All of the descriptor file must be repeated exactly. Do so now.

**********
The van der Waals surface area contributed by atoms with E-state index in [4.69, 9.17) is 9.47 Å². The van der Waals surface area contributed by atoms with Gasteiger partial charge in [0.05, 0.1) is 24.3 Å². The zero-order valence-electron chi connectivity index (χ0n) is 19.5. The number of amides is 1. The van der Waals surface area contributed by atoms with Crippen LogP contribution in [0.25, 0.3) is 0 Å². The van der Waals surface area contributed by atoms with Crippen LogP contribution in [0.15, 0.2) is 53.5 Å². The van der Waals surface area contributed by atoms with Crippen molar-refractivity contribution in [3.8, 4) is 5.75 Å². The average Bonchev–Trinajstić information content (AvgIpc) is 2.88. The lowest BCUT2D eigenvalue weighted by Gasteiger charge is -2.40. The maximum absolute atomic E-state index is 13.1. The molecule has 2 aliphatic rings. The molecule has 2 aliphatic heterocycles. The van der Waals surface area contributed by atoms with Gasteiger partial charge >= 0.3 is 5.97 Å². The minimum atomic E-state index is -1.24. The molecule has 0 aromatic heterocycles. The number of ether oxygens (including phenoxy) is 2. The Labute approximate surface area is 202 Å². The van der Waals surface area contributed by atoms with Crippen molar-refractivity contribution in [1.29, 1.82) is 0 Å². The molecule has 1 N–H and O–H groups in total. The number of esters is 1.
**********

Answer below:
The van der Waals surface area contributed by atoms with E-state index in [4.69, 9.17) is 9.47 Å². The van der Waals surface area contributed by atoms with Gasteiger partial charge in [0.05, 0.1) is 24.3 Å². The zero-order valence-electron chi connectivity index (χ0n) is 19.5. The number of amides is 1. The van der Waals surface area contributed by atoms with Crippen LogP contribution in [0.25, 0.3) is 0 Å². The van der Waals surface area contributed by atoms with Crippen LogP contribution in [0.15, 0.2) is 53.5 Å². The van der Waals surface area contributed by atoms with Crippen molar-refractivity contribution in [3.8, 4) is 5.75 Å². The average Bonchev–Trinajstić information content (AvgIpc) is 2.88. The lowest BCUT2D eigenvalue weighted by Gasteiger charge is -2.40. The maximum absolute atomic E-state index is 13.1. The molecule has 2 aliphatic rings. The molecule has 2 aliphatic heterocycles. The van der Waals surface area contributed by atoms with Gasteiger partial charge >= 0.3 is 5.97 Å². The minimum atomic E-state index is -1.24. The molecule has 0 aromatic heterocycles. The number of ether oxygens (including phenoxy) is 2. The Labute approximate surface area is 202 Å². The van der Waals surface area contributed by atoms with Crippen molar-refractivity contribution in [1.29, 1.82) is 0 Å². The molecule has 1 N–H and O–H groups in total. The number of esters is 1.